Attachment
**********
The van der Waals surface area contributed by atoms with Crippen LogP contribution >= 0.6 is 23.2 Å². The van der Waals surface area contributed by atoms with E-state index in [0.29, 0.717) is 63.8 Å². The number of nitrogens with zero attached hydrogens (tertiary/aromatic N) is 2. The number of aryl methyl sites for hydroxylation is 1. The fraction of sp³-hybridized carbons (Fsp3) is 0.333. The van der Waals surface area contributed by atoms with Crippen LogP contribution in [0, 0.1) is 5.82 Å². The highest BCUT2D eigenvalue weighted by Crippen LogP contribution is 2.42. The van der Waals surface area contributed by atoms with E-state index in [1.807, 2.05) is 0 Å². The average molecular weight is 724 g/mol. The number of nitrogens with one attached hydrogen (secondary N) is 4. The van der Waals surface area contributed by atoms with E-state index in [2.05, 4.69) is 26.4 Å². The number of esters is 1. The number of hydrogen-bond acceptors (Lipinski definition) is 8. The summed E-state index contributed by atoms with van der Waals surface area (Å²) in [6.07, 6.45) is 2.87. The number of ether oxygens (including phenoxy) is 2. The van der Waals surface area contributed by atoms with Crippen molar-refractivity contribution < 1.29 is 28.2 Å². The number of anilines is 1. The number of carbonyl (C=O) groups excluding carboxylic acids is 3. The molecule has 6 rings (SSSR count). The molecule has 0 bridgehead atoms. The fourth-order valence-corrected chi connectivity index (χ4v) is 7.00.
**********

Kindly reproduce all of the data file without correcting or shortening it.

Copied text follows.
The van der Waals surface area contributed by atoms with Crippen LogP contribution >= 0.6 is 23.2 Å². The van der Waals surface area contributed by atoms with E-state index in [0.29, 0.717) is 63.8 Å². The number of nitrogens with zero attached hydrogens (tertiary/aromatic N) is 2. The number of aryl methyl sites for hydroxylation is 1. The fraction of sp³-hybridized carbons (Fsp3) is 0.333. The van der Waals surface area contributed by atoms with Crippen LogP contribution in [0, 0.1) is 5.82 Å². The highest BCUT2D eigenvalue weighted by Crippen LogP contribution is 2.42. The van der Waals surface area contributed by atoms with E-state index in [1.807, 2.05) is 0 Å². The average molecular weight is 724 g/mol. The number of nitrogens with one attached hydrogen (secondary N) is 4. The van der Waals surface area contributed by atoms with E-state index in [2.05, 4.69) is 26.4 Å². The number of esters is 1. The number of hydrogen-bond acceptors (Lipinski definition) is 8. The summed E-state index contributed by atoms with van der Waals surface area (Å²) in [6.07, 6.45) is 2.87. The number of ether oxygens (including phenoxy) is 2. The van der Waals surface area contributed by atoms with Crippen molar-refractivity contribution < 1.29 is 28.2 Å². The number of anilines is 1. The number of carbonyl (C=O) groups excluding carboxylic acids is 3. The molecule has 6 rings (SSSR count). The molecule has 0 bridgehead atoms. The fourth-order valence-corrected chi connectivity index (χ4v) is 7.00.